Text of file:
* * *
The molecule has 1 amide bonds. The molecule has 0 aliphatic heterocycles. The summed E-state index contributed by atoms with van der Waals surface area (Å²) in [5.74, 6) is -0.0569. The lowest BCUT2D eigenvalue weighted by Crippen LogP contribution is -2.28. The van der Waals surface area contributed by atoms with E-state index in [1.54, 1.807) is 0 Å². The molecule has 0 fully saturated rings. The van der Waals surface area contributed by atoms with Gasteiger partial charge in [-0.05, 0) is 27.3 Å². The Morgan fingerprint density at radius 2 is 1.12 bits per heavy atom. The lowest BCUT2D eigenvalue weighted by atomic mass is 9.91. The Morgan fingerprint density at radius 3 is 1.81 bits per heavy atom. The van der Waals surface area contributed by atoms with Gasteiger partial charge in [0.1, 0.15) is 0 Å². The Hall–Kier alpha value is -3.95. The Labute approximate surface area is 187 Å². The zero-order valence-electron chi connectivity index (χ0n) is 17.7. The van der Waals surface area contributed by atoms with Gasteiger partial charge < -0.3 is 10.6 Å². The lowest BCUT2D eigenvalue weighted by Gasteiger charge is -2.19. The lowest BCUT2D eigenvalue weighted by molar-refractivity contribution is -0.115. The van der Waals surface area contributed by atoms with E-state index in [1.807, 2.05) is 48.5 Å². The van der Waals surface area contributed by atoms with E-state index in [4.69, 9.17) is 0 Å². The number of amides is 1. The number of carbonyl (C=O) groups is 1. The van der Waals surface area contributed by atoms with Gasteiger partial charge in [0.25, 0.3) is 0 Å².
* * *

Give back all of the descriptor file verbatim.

The molecule has 1 amide bonds. The molecule has 0 aliphatic heterocycles. The summed E-state index contributed by atoms with van der Waals surface area (Å²) in [5.74, 6) is -0.0569. The lowest BCUT2D eigenvalue weighted by Crippen LogP contribution is -2.28. The van der Waals surface area contributed by atoms with E-state index in [1.54, 1.807) is 0 Å². The molecule has 0 fully saturated rings. The van der Waals surface area contributed by atoms with Gasteiger partial charge in [-0.05, 0) is 27.3 Å². The Morgan fingerprint density at radius 2 is 1.12 bits per heavy atom. The lowest BCUT2D eigenvalue weighted by atomic mass is 9.91. The Morgan fingerprint density at radius 3 is 1.81 bits per heavy atom. The van der Waals surface area contributed by atoms with Gasteiger partial charge in [0.1, 0.15) is 0 Å². The Hall–Kier alpha value is -3.95. The Labute approximate surface area is 187 Å². The zero-order valence-electron chi connectivity index (χ0n) is 17.7. The van der Waals surface area contributed by atoms with Gasteiger partial charge < -0.3 is 10.6 Å². The lowest BCUT2D eigenvalue weighted by Gasteiger charge is -2.19. The lowest BCUT2D eigenvalue weighted by molar-refractivity contribution is -0.115. The van der Waals surface area contributed by atoms with E-state index in [1.807, 2.05) is 48.5 Å². The van der Waals surface area contributed by atoms with E-state index in [4.69, 9.17) is 0 Å². The number of amides is 1. The number of carbonyl (C=O) groups is 1. The van der Waals surface area contributed by atoms with Gasteiger partial charge in [0.25, 0.3) is 0 Å².